Friends. I am here to proclaim: you have not yet lived until you have eaten a burger on which rests a pickled green tomato. And if you aren’t into burgers, then might I suggest them as an excellent topping for black beans, or thrown into grain salads, or just about anything to satisfy the strongest craving for a thing pickled.*

Our jar was gone in — you guessed it — just 24 hours.

One last thing before getting to the magic of the PGT: if you live in Indianapolis, for the love of good restaurant food — please patronize Black Market. It’s located at the very end of Mass Ave, where it hits 10th St, and I would very much like for it to stay there (as will you, I am confident, after you partake).

*If you really love things pickled, you might also try red onions, beets, okra, or radishes.


Recipe: Pickled Green Tomatoes

Makes one quart.


  • 3/4 cup water
  • 3/4 cup apple cider vinegar (I like raw unfiltered)
  • 4 tsp kosher salt
  • 1 Tbsp sugar
  • 1 Tbsp whole black peppercorns
  • 1 tsp minced fresh rosemary, or 1 Tbsp minced fresh dill
  • 2 garlic cloves, sliced thin
  • 1 pound green tomatoes, cored and sliced 1/4″ thick


  1. In a small saucepan, warm the water, vinegar, salt, and sugar. Stir until salt and sugar dissolve. Remove from heat, and let cool to room temperature.
  2. Add the peppercorns, herbs, and garlic to the brine.
  3. In a clean quart-sized canning jar, layer the sliced tomatoes. Pour the brine over the top. Press tomatoes down so they are completely covered by the brine. Cover loosely with a lid, and let sit at room temperature for 3-8 hours, then transfer to the refrigerator.
  4. Will last a couple weeks in the frig.

Quick notes

Very closely adapted from this recipe at Food & Wine.





10 thoughts on “Well, rock my world.

  1. I love pickled (almost) anything. I’m doing this one. Ok, what does “cored” mean? Does it mean what I think it means? Just the center taken out? IZ DUM.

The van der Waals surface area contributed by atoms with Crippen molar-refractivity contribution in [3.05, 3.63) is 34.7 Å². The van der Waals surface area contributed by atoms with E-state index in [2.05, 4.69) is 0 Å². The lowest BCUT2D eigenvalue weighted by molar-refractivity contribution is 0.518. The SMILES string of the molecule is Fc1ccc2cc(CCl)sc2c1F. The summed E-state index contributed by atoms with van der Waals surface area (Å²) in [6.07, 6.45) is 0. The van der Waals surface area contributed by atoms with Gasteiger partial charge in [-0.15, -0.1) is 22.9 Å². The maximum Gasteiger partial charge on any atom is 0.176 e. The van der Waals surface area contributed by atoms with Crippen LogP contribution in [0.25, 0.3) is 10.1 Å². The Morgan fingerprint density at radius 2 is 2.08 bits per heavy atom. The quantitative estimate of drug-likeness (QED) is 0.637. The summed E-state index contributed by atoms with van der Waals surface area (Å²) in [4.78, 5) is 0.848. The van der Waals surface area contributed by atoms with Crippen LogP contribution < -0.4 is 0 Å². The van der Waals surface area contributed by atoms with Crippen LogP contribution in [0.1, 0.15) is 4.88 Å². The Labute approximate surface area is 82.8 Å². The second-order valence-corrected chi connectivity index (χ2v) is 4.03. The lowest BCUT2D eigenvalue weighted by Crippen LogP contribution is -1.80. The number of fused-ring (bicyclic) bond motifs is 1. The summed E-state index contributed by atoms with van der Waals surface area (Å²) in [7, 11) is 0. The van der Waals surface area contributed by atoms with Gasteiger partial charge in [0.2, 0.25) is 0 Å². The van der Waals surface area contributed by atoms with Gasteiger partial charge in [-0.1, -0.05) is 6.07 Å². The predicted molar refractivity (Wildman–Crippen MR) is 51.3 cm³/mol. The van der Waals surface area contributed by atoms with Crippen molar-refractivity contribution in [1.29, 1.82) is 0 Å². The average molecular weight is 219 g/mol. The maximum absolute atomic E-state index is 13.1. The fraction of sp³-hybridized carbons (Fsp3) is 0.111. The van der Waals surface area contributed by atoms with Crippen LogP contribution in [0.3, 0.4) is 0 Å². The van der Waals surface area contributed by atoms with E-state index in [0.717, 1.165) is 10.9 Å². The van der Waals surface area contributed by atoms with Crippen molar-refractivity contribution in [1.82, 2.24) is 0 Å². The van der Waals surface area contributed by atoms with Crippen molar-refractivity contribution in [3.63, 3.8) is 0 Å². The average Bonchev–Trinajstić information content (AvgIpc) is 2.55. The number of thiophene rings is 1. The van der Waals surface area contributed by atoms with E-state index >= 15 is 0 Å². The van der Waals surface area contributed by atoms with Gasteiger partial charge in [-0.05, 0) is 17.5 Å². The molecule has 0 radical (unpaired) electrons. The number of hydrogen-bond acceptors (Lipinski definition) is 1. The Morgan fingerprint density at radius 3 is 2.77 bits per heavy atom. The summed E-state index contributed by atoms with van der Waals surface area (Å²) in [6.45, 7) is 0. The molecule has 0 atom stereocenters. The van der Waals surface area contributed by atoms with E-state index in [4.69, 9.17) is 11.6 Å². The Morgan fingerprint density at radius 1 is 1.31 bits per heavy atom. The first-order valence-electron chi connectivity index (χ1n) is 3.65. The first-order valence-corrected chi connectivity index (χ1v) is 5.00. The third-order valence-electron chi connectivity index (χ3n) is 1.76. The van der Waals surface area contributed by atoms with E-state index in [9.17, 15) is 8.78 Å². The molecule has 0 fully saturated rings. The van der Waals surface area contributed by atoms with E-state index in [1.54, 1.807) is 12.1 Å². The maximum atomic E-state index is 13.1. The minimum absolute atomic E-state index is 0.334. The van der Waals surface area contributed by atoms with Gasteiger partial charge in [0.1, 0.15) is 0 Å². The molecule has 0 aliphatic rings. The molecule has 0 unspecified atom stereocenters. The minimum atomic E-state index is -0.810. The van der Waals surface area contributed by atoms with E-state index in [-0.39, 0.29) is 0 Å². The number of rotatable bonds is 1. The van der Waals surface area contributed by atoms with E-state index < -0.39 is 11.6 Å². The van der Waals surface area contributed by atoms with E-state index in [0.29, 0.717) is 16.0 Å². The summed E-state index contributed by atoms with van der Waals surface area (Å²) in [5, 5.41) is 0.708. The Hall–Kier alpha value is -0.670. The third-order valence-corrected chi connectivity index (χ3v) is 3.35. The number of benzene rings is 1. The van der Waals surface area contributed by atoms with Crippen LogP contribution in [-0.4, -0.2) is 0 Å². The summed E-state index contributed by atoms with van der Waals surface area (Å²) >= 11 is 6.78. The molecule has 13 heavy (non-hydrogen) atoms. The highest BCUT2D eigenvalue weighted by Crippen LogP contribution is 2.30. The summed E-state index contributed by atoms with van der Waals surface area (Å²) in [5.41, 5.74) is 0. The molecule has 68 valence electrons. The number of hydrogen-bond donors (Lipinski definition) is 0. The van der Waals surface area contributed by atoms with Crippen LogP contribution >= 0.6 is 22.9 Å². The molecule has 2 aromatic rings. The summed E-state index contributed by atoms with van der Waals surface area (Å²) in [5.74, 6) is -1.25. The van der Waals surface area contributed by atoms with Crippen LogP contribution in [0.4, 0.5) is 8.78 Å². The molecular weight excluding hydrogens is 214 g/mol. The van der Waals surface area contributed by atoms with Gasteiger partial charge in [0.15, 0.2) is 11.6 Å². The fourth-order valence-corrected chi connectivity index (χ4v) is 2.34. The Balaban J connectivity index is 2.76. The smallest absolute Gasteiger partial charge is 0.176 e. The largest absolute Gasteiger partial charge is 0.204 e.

Also, I want a double date with you soon. I’ll let you pick the venue.

  2. Sounds so good! I’ll try for sure. Ooooh, and what a great end of tomato season idea instead of throwing out all those green tomatoes!

  3. Ok, just tell me if you’ve had pickled watermelon rind at The Trustee’s Office Dining Room at Shaker Village? Nate HAS to eat the most bizarre thing on the menu; I’m not even allowed to tell some of the things he’s eaten in foreign countries. Actually, about this time last year, I had to physically remove myself to window shop a street of Verona, as he finished up his horse steak tartar. Anyway, when we went to Shaker Village, he dove right into the pickled watermelon rind and I have to say, it was pretty good. So, I think a pickled green tomato must be pretty good. Or course, they can’t be as good as the fried variety because EVERYTHING is good fried. But, I’d be willing to try it!

  4. One thing worth mentioning (that I don’t think you mentioned) about Black Market is that it’s a 21 and over establishment. I picked it as my “birthday dinner” restaurant and when my mom called to ask if they took reservations, they informed us that it was technically classified as a bar, so my 7 year old daughter wasn’t allowed in.
    Total bummer, but I look forward to making my friends take me there for a goodbye dinner before I move! 🙂